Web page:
Brilliant minds around the world are responsible for advancing our understanding of mathematics. Here are some mathematicians from our Word Search, whose work has had a lasting impact:
Known as the father of geometry, the Greek mathematician is best known for his treatise titled Elements. Written around 300 BC. AD, it defines how formal mathematics has been practiced for over 2,000 years. Euclid’s main idea was to start from certain axioms assumed to be true and then use purely deductive methods to establish a set of theorems. Among the 465 theorems he proposed, there are many famous results, such as the Pythagorean theorem, the triangle inequality and the fact that there are an infinite number of prime numbers.
One of the most famous mathematical formulas – the Pythagorean theorem – belongs to the Greek mathematician and philosopher Pythagoras. His influence on later philosophers and the advancement of Greek philosophy is considered enormous. Plato makes reference to Pythagoras in a number of his works, and Aristotle was one of his pupils. The elusive philosopher was known for being secretive and carefully guarding his mathematical processes – a mystique that only added to his reputation.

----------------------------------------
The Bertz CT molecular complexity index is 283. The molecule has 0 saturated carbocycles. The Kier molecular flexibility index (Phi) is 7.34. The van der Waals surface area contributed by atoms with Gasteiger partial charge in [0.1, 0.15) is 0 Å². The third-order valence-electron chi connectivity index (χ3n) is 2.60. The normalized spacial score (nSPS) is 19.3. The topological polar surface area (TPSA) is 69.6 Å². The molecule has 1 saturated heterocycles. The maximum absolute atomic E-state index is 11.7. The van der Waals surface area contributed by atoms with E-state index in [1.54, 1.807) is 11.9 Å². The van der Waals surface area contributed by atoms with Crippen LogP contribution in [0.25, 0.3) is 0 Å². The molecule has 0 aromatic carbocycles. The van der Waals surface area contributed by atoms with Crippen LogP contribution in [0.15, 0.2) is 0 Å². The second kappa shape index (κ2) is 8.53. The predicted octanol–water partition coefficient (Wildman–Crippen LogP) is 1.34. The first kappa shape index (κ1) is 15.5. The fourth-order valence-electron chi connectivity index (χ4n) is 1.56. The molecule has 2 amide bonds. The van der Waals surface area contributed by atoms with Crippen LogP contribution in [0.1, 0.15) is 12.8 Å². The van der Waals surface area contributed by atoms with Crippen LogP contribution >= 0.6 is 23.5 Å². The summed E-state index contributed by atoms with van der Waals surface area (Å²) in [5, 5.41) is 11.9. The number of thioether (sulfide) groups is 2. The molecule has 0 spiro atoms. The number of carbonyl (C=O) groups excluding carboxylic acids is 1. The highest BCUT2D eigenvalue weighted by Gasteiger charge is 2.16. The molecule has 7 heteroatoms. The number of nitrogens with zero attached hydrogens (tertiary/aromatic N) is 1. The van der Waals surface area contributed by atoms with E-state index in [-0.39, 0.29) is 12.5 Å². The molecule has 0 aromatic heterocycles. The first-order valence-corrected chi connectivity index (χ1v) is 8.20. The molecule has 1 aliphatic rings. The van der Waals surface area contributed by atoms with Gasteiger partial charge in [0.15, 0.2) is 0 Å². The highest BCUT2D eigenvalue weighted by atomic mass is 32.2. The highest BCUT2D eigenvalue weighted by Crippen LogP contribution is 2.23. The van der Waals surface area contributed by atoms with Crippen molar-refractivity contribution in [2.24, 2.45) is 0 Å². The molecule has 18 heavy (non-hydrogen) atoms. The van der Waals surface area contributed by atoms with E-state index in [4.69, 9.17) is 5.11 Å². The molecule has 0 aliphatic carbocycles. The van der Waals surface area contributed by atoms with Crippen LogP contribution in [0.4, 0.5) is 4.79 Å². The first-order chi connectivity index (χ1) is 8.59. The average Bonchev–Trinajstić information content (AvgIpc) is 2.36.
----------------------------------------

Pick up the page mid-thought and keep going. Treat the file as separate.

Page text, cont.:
The Indian mathematician Srinivasa Ramanujan was a prodigy in this field and, despite his struggle with poverty at a young age, he rose to the forefront of mathematics in India, and later, in the West. Ramanujan worked out the Riemann series – a paradox that has baffled scholars for decades – and also contributed to elliptic integrals, hypergeometric series and functional equations of the zeta function. All this, without formal university training.
German mathematician Johann Gauss is sometimes referred to as the “princeps mathematicorum” (Latin for “the first of mathematicians”). Gauss is responsible for proving the fundamental theorem of algebra and making significant contributions to number theory. Gauss’s work is also essential to advances in physics – his work led to new insights into magnetism and the discovery of Kirchhoff’s circuit laws in electricity.